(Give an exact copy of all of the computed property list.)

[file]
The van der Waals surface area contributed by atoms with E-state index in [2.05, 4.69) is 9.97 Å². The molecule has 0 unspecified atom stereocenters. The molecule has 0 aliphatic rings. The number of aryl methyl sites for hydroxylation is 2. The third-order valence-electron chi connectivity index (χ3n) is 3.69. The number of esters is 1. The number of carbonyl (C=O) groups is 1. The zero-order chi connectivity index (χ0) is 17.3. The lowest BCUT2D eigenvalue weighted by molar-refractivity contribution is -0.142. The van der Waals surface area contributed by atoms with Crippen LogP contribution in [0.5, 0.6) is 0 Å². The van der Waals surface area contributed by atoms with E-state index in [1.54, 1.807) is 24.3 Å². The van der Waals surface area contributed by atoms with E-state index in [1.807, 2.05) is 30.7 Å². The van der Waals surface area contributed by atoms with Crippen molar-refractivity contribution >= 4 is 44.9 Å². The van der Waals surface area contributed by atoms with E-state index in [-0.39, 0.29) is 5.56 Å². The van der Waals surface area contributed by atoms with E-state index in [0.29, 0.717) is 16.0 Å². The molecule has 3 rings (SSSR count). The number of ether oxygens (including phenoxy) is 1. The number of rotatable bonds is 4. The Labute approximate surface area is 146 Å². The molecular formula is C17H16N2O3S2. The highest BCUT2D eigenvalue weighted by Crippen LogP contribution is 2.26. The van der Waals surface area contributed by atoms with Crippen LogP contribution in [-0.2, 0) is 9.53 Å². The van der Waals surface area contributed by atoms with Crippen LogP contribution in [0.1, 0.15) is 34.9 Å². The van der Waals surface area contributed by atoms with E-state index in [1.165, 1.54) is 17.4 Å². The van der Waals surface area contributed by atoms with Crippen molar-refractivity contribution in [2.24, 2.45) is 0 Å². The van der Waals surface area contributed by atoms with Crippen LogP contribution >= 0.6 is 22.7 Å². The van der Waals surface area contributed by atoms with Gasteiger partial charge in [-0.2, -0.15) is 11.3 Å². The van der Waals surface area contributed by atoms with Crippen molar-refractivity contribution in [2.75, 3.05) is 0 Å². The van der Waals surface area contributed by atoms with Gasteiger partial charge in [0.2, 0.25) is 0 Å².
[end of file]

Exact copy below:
The van der Waals surface area contributed by atoms with E-state index in [2.05, 4.69) is 9.97 Å². The molecule has 0 unspecified atom stereocenters. The molecule has 0 aliphatic rings. The number of aryl methyl sites for hydroxylation is 2. The third-order valence-electron chi connectivity index (χ3n) is 3.69. The number of esters is 1. The number of carbonyl (C=O) groups is 1. The zero-order chi connectivity index (χ0) is 17.3. The lowest BCUT2D eigenvalue weighted by molar-refractivity contribution is -0.142. The van der Waals surface area contributed by atoms with Crippen LogP contribution in [0.5, 0.6) is 0 Å². The van der Waals surface area contributed by atoms with E-state index in [1.54, 1.807) is 24.3 Å². The van der Waals surface area contributed by atoms with E-state index in [1.807, 2.05) is 30.7 Å². The van der Waals surface area contributed by atoms with Crippen molar-refractivity contribution >= 4 is 44.9 Å². The van der Waals surface area contributed by atoms with E-state index in [-0.39, 0.29) is 5.56 Å². The van der Waals surface area contributed by atoms with E-state index in [0.29, 0.717) is 16.0 Å². The molecule has 3 rings (SSSR count). The number of ether oxygens (including phenoxy) is 1. The number of rotatable bonds is 4. The Labute approximate surface area is 146 Å². The molecular formula is C17H16N2O3S2. The highest BCUT2D eigenvalue weighted by Crippen LogP contribution is 2.26. The van der Waals surface area contributed by atoms with Crippen LogP contribution in [-0.2, 0) is 9.53 Å². The van der Waals surface area contributed by atoms with Crippen LogP contribution in [0.1, 0.15) is 34.9 Å². The van der Waals surface area contributed by atoms with E-state index in [1.165, 1.54) is 17.4 Å². The van der Waals surface area contributed by atoms with Crippen molar-refractivity contribution in [2.24, 2.45) is 0 Å². The van der Waals surface area contributed by atoms with Crippen LogP contribution >= 0.6 is 22.7 Å². The van der Waals surface area contributed by atoms with Gasteiger partial charge in [-0.2, -0.15) is 11.3 Å². The van der Waals surface area contributed by atoms with Crippen molar-refractivity contribution in [2.75, 3.05) is 0 Å². The van der Waals surface area contributed by atoms with Gasteiger partial charge in [0.2, 0.25) is 0 Å².